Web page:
Other embodiments include an apparatus that includes an electronics chip, and electro-osmotic pump for circulating cooling fluid through cooling channels adjacent a face of the chip. In some embodiments, the electro-osmotic pump and the cooling channel are in separate layers of material attached to the face of the chip. In some embodiments the electro-osmotic pump and the cooling channel are in the same layer of material. In some embodiments the electro-osmotic pumping means and the cooling channel are in substantially the same plane
The accompanying drawings that form a part hereof, show by way of illustration, and not of limitation, specific embodiments in which the subject matter may be practiced. The embodiments illustrated are described in sufficient detail to enable those skilled in the art to practice the teachings disclosed herein. Other embodiments may be utilized and derived therefrom, such that structural and logical substitutions and changes may be made without departing from the scope of this disclosure. This Detailed Description, therefore, is not to be taken in a limiting sense, and the scope of various embodiments is defined only by the appended claims, along with the full range of equivalents to which such claims are entitled.
Such embodiments of the inventive subject matter may be referred to herein, individually and/or collectively, by the term “invention” merely for convenience and without intending to voluntarily limit the scope of this application to any single invention or inventive concept if more than one is in fact disclosed. Thus, although specific embodiments have been illustrated and described herein, it should be appreciated that any arrangement calculated to achieve the same purpose may be substituted for the specific embodiments shown. This disclosure is intended to cover any and all adaptations or variations of various embodiments. Combinations of the above embodiments, and other embodiments not specifically described herein, will be apparent to those of skill in the art upon reviewing the above description.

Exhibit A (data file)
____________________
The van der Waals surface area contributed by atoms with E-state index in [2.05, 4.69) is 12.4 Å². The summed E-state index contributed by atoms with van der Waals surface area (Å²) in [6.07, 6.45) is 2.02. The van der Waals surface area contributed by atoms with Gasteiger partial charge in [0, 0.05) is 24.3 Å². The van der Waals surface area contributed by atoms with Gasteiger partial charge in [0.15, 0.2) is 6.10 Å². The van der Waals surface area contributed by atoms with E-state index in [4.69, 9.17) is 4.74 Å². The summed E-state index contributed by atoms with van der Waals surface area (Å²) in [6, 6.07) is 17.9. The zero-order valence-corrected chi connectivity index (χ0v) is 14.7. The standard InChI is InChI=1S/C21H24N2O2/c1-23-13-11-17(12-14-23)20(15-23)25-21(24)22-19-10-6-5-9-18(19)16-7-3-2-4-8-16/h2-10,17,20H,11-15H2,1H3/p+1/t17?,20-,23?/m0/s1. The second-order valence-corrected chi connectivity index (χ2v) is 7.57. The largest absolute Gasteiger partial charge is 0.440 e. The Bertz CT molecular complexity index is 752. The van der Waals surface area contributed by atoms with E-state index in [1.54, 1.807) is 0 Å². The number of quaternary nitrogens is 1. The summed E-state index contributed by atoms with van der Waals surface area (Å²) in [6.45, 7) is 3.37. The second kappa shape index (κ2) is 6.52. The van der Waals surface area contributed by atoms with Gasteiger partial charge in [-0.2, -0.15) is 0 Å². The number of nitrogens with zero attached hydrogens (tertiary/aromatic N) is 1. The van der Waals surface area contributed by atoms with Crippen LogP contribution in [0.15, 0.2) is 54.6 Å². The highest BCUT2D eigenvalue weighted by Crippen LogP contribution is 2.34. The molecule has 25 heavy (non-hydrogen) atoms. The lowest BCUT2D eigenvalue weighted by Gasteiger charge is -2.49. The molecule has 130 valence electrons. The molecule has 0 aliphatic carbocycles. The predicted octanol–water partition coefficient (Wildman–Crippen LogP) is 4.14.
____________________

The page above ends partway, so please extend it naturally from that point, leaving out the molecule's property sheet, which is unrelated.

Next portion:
The Abstract of the Disclosure is provided to comply with 37 C.F.R. §1.72(b), requiring an abstract that will allow the reader to quickly ascertain the nature of the technical disclosure. It is submitted with the understanding that it will not be used to interpret or limit the scope or meaning of the claims. In addition, in the foregoing Detailed Description, it can be seen that various features are grouped together in a single embodiment for the purpose of streamlining the disclosure. This method of disclosure is not to be interpreted as reflecting an intention that the claimed embodiments require more features than are expressly recited in each claim. Rather, as the following claims reflect, inventive subject matter lies in less than all features of a single disclosed embodiment. Thus the following claims are hereby incorporated into the Detailed Description, with each claim standing on its own as a separate embodiment.